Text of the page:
1MDB trial: Ex-CEO says state fund was designed to protect Najib from prosecution

Former Malaysian prime minister Najib Razak is greeted by a supporter at the High Court in Kuala Lumpur on Sept 25, 2019.
Former Malaysian prime minister Najib Razak is greeted by a supporter at the High Court in Kuala Lumpur on Sept 25, 2019.PHOTO: EPA-EFE

KUALA LUMPUR - Malaysia's former premier Najib Razak, in the dock for misappropriating billions of dollars from the country via state-owned fund 1MDB, had full knowledge of the investment deals that went awry after it was siphoned off by fugitive financier Jho Low, a key witness testified on Wednesday (Sept 25).

Shahrol Azral Ibrahim Halmi, a former 1Malaysia Development Berhad (1MDB) CEO, told the High Court this week that the state fund was also designed in a way to protect Najib from criminal prosecution.

"Now I realised this minutes of shareholder meeting was issued by Najib to protect him from accusation of misappropriation and shift responsibility to the board of directors," Datuk Shahrol said. He was referring to minutes from the Minister of Finance Incorporated (MoF Inc) that outlined given powers to 1MDB's predecessor Terengganu Investment Authority's (TIA) board to manage large transactions.

TIA became 1MDB in 2009 after the Terengganu state government exited the sovereign fund and the entity was taken up by the federal government and morphed into 1MDB.

As prime minister and finance minister at that time, Najib had full power to appoint members of the 1MDB board of advisers and board of directors, and investment decisions too had to be approved by the premier.

Using his powers as premier, the witness shared that Najib had prevented an audit of 1MDB in 2009.

Mr Shahrol said he was instructed to write a letter on behalf of 1MDB to the premier and Finance Ministry outlining that there was no need for a government audit since accounting firm Ernst & Young was already appointed to do the job.

"He (Jho) reverted back to me saying that an audit of due diligence by the National Audit Department could present a political risk to Najib," the witness said. He said this occurred after he informed Low of MoF Inc's notification of an audit following the transfer of shares from Terengganu to the federal government.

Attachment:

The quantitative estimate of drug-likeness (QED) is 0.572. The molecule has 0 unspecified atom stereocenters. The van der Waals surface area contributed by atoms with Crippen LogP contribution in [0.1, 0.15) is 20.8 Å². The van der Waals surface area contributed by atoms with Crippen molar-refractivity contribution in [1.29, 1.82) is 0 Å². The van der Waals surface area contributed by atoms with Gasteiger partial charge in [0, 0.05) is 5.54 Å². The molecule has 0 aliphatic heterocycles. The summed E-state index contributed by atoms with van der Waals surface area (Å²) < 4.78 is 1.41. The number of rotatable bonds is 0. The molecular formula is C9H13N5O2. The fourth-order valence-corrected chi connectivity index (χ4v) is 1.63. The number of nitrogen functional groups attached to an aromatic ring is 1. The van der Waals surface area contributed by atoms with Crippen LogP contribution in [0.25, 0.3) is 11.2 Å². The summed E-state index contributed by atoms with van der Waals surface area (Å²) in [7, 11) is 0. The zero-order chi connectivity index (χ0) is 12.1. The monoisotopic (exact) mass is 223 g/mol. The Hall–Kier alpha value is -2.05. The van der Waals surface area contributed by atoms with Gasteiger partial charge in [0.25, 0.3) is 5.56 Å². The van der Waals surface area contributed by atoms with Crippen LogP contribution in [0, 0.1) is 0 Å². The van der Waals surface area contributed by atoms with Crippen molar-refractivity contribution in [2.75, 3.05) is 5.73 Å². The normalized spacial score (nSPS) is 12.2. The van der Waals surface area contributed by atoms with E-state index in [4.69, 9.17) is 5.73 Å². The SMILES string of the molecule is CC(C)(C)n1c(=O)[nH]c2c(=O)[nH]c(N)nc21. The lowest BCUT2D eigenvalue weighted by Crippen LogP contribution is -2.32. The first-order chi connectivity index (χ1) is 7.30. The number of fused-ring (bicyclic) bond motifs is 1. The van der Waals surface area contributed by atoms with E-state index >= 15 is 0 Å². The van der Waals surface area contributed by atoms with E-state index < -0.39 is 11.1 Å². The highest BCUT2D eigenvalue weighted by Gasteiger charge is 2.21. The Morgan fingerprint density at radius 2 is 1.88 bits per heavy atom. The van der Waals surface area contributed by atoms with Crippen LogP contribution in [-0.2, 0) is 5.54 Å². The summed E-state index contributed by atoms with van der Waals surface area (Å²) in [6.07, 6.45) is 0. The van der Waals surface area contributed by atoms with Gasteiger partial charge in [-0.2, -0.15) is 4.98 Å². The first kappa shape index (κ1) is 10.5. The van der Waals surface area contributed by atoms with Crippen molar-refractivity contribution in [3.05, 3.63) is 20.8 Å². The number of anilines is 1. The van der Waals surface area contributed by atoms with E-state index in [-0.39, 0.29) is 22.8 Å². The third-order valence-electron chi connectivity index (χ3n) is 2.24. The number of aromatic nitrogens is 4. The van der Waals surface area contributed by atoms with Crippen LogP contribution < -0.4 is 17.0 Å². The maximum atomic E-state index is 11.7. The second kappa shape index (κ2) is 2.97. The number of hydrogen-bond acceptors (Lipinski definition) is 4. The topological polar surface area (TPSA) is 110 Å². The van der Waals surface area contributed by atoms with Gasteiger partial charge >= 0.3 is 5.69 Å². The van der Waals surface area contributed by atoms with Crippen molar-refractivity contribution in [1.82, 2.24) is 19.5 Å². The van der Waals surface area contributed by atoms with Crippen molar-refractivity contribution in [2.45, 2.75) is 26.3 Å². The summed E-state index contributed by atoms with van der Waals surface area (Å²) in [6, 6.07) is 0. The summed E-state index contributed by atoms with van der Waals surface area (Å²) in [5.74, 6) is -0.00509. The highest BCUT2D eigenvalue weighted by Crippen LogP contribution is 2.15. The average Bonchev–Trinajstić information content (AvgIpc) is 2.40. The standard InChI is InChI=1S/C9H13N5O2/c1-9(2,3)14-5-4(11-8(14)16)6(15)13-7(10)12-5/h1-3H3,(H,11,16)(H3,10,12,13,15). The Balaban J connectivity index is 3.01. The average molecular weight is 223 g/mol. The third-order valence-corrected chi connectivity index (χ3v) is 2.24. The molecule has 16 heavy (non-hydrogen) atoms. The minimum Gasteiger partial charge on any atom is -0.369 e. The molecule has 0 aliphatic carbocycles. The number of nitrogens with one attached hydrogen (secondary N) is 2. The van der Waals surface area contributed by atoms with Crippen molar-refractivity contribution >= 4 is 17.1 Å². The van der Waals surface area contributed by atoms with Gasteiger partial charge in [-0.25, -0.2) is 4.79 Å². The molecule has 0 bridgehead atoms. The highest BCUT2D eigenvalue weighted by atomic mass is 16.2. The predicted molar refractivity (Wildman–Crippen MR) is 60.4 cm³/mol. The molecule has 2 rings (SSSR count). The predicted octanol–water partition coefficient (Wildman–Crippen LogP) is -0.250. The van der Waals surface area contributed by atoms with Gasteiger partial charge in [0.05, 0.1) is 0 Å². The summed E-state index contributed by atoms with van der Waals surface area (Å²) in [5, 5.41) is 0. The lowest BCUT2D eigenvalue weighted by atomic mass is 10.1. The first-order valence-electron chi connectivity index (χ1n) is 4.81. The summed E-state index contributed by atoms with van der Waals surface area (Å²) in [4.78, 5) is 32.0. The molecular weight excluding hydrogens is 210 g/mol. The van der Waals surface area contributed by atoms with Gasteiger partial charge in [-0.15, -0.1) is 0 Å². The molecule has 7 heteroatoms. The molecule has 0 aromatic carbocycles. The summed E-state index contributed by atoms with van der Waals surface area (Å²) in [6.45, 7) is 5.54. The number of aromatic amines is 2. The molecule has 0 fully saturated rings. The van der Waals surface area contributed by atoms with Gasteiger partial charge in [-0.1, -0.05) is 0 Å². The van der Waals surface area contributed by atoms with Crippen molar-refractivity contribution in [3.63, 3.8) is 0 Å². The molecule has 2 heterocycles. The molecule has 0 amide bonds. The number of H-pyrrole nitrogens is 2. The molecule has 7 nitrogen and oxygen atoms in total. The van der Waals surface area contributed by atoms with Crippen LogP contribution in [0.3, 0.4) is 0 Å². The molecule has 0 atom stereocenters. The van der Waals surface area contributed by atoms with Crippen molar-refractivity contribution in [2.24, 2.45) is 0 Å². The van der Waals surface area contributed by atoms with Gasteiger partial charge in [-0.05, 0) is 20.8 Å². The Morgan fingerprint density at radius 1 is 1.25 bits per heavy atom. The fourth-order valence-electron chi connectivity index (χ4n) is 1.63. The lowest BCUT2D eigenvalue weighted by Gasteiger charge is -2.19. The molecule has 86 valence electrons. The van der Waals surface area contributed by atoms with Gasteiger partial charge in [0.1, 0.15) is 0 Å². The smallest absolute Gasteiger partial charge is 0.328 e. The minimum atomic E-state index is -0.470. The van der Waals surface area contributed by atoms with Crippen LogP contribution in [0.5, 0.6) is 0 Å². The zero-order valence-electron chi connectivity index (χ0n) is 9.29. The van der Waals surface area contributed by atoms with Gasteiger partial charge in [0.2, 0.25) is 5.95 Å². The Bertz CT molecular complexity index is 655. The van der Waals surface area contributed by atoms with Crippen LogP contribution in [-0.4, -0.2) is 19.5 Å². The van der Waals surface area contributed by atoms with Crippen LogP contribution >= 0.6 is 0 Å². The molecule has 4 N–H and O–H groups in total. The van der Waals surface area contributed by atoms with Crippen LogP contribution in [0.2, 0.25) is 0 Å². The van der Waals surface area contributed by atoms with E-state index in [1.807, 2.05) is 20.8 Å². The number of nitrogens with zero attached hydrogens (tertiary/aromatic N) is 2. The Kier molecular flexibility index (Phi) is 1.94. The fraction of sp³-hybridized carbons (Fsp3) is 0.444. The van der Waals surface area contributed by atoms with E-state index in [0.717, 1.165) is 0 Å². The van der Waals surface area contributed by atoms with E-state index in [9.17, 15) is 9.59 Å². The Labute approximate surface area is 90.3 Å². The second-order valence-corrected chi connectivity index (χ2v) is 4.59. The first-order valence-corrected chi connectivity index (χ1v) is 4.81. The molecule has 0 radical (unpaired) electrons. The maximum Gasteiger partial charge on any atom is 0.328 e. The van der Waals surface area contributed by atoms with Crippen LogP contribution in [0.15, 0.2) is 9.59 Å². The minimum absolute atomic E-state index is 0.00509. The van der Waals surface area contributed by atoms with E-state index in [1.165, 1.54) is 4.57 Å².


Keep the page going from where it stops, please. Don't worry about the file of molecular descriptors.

An audit, Mr Shahrol testified, would have shown that US$700 million (S$960 million) was misappropriated after the funds was transferred to an account associated with Low instead of a PetroSaudi unit which 1MDB had entered into a joint venture with. PetroSaudi International is a Saudi oil services company.


A sum of US$1.83 billion of 1MDB monies eventually went missing after it was laundered into accounts associated with Low, instead of its intended recipient in the joint-venture company.

The court also heard that the deal with PetroSaudi was conceived aboard a yacht that Najib and his family took during summer vacation in 2009. The accused had met PetroSaudi executives Saudi Prince Turki Abdullah and Tarek Obaid, in the presence of Low, who initiated the meeting.

Najib faces four charges of using his position to obtain bribes totalling RM2.3 billion (S$760 million) from 1MDB funds, besides 21 charges of money laundering involving the same amount.

The witness said while Low appeared as an "orchestrator to Najib", the former premier had agreed to all directives given by the fugitive. Mr Shahrol described Low and Najib's relationship as "symbiotic", with the former executing the wishes of the latter, while the latter approves decisions.

Malaysia's police chief Abdul Hamid Bador told reporters that the authorities have determined Low's location and is looking to bring him back by year end to assist in 1MDB investigations.